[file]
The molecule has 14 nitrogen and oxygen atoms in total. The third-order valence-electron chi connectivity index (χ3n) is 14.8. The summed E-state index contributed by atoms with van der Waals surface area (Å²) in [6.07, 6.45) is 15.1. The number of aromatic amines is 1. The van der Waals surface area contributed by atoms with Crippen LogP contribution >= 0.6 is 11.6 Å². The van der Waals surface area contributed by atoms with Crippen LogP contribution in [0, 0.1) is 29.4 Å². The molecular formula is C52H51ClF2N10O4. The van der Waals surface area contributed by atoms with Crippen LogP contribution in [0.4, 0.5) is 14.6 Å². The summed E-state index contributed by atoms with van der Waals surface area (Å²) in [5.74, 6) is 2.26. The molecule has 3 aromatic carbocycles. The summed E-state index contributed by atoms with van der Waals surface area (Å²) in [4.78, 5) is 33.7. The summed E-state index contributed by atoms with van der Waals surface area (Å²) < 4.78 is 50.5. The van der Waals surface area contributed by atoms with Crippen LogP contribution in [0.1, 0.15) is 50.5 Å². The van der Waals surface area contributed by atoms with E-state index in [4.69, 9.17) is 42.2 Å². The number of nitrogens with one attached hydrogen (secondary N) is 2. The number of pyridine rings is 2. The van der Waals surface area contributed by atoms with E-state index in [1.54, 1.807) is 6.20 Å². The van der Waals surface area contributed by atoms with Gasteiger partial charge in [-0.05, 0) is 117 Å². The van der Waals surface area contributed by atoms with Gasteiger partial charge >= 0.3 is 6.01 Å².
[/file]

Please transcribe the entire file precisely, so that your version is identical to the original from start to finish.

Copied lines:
The molecule has 14 nitrogen and oxygen atoms in total. The third-order valence-electron chi connectivity index (χ3n) is 14.8. The summed E-state index contributed by atoms with van der Waals surface area (Å²) in [6.07, 6.45) is 15.1. The number of aromatic amines is 1. The van der Waals surface area contributed by atoms with Crippen LogP contribution >= 0.6 is 11.6 Å². The van der Waals surface area contributed by atoms with Crippen LogP contribution in [0, 0.1) is 29.4 Å². The molecular formula is C52H51ClF2N10O4. The van der Waals surface area contributed by atoms with Crippen LogP contribution in [0.4, 0.5) is 14.6 Å². The summed E-state index contributed by atoms with van der Waals surface area (Å²) in [5.74, 6) is 2.26. The molecule has 3 aromatic carbocycles. The summed E-state index contributed by atoms with van der Waals surface area (Å²) in [4.78, 5) is 33.7. The summed E-state index contributed by atoms with van der Waals surface area (Å²) < 4.78 is 50.5. The van der Waals surface area contributed by atoms with Crippen LogP contribution in [0.1, 0.15) is 50.5 Å². The van der Waals surface area contributed by atoms with E-state index in [4.69, 9.17) is 42.2 Å². The number of nitrogens with one attached hydrogen (secondary N) is 2. The number of pyridine rings is 2. The van der Waals surface area contributed by atoms with E-state index in [1.54, 1.807) is 6.20 Å². The van der Waals surface area contributed by atoms with Gasteiger partial charge in [-0.05, 0) is 117 Å². The van der Waals surface area contributed by atoms with Gasteiger partial charge >= 0.3 is 6.01 Å².